Wings Of Fire - Charles Todd
This is the second novel in Todd’s Inspector Rutledge series. In this installment, Inspector Rutledge is sent to Cornwall by his Scotland Yard superior to investigate the three deaths of three half siblings in a local manor house. Two have apparently died as a result of a suicide pact, the other as a result of an accident. Rutledge is there to investigate the possibility of foul play, although his jealous superior really wants to keep him away from the hunt for a serial killer currently taking place in London.

Todd – a mother and son writing team – go for atmosphere in this novel. By setting the narrative in an old house by the sea in Cornwall, it appears that they were trying to channel Daphne du Maurier. “Trying” is the operative word here, because in my view they don’t succeed in evoking the gothic atmosphere of Rebecca or in otherwise making the reader really feel the setting. The combined Todds don’t have du Maurier’s way with words. Also, the fact that they described a character as having seaside souvenirs from Truro – an inland town – made me wonder whether they have in fact been to Cornwall.

If I had been fully engaged with the narrative, I would probably not make such a pedantic point. I wanted to like the novel more than I did. However, the writing, while competent enough, doesn’t shine. The plot is also competent and generally held my interest, but I guessed the identity of the culprit early on. Nothing very clever was involved in this - just a process of elimination – but I’m always vaguely irritated when it happens. Also, too much of the narrative is advanced by telling and not showing. Most of it involves Rutledge moving in a ceaseless round of interviewing one character after another, which gets a little tedious.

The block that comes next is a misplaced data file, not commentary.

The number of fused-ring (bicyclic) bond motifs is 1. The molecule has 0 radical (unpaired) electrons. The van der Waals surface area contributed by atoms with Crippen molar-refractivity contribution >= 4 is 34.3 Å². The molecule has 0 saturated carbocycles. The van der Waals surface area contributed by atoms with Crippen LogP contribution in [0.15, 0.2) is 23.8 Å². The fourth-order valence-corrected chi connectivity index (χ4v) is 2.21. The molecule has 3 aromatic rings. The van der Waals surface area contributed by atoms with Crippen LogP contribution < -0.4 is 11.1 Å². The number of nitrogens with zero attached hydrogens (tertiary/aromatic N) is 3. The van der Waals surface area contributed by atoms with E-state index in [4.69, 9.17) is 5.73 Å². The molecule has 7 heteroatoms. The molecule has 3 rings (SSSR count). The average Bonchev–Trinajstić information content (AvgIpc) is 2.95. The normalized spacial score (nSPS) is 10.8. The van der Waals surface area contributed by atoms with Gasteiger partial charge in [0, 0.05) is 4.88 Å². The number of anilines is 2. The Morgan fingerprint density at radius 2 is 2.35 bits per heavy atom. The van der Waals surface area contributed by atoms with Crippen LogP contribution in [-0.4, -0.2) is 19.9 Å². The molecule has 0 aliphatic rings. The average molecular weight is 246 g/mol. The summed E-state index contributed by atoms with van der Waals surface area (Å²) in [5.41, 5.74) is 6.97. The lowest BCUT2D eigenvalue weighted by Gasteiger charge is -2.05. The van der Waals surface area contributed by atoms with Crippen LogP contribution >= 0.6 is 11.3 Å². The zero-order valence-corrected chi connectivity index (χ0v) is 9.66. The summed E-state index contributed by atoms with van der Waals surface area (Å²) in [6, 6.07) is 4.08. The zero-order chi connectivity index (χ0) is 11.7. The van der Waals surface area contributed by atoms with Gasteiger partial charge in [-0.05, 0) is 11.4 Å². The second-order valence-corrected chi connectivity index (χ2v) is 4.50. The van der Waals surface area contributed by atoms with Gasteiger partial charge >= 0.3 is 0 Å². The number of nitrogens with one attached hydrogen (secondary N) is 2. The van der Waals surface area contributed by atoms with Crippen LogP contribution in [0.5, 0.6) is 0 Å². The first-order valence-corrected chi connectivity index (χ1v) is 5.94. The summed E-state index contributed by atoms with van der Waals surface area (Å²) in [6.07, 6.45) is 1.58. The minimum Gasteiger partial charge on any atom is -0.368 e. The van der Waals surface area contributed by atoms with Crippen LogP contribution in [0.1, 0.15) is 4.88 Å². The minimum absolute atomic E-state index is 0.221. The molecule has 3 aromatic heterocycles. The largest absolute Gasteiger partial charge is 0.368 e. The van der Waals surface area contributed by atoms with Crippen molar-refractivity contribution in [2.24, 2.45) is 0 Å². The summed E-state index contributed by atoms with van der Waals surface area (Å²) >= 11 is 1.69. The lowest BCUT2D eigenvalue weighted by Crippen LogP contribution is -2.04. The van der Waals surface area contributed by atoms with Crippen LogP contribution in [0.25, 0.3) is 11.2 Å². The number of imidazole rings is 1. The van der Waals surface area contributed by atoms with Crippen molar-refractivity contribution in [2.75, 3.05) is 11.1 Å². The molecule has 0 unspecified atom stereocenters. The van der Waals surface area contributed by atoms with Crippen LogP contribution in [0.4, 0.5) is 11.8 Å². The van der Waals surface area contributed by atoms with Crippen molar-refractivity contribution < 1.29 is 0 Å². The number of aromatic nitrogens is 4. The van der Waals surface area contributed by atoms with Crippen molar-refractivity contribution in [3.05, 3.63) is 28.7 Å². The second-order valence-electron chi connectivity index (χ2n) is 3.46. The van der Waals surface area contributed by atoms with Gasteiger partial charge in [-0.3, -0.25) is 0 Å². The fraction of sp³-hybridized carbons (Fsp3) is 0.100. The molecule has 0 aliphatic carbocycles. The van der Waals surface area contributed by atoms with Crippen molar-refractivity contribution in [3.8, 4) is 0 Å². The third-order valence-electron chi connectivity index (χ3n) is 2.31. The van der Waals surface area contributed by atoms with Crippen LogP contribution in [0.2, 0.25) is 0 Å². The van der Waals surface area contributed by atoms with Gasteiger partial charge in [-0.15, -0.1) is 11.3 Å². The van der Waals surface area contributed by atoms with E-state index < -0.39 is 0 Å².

The major problem I have with the first novel in the series, A Test Of Wills, continues in this novel. That problem is Hamish. Inspector Rutledge is a WWI veteran with what used to be called shellshock. So far, so interesting. A symptom of his mental state is that he hears the voice of Hamish, a dead Scottish soldier. In my view, this plot device does not work well because Hamish is supposed to fill too many roles. At times Hamish is Rutledge’s conscience; at other times he is Rutledge’s sub-conscious. He is also the chattering inner voice which all of us have. Sometimes Hamish tells Rutledge things which realistically neither the conscious Rutledge nor his sub-conscious could possibly know. To me, Hamish is expected to do too much work for a symptom of psychosis.

Overall, I liked this book better than A Test Of Wills. Rutledge is an interesting and sympathetic protagonist and the Todds are not bad storytellers. I haven’t decided whether I’ll read the third book in the series. Maybe I will, but I’m in no hurry to do so, which indicates that the series is not really a winner for me.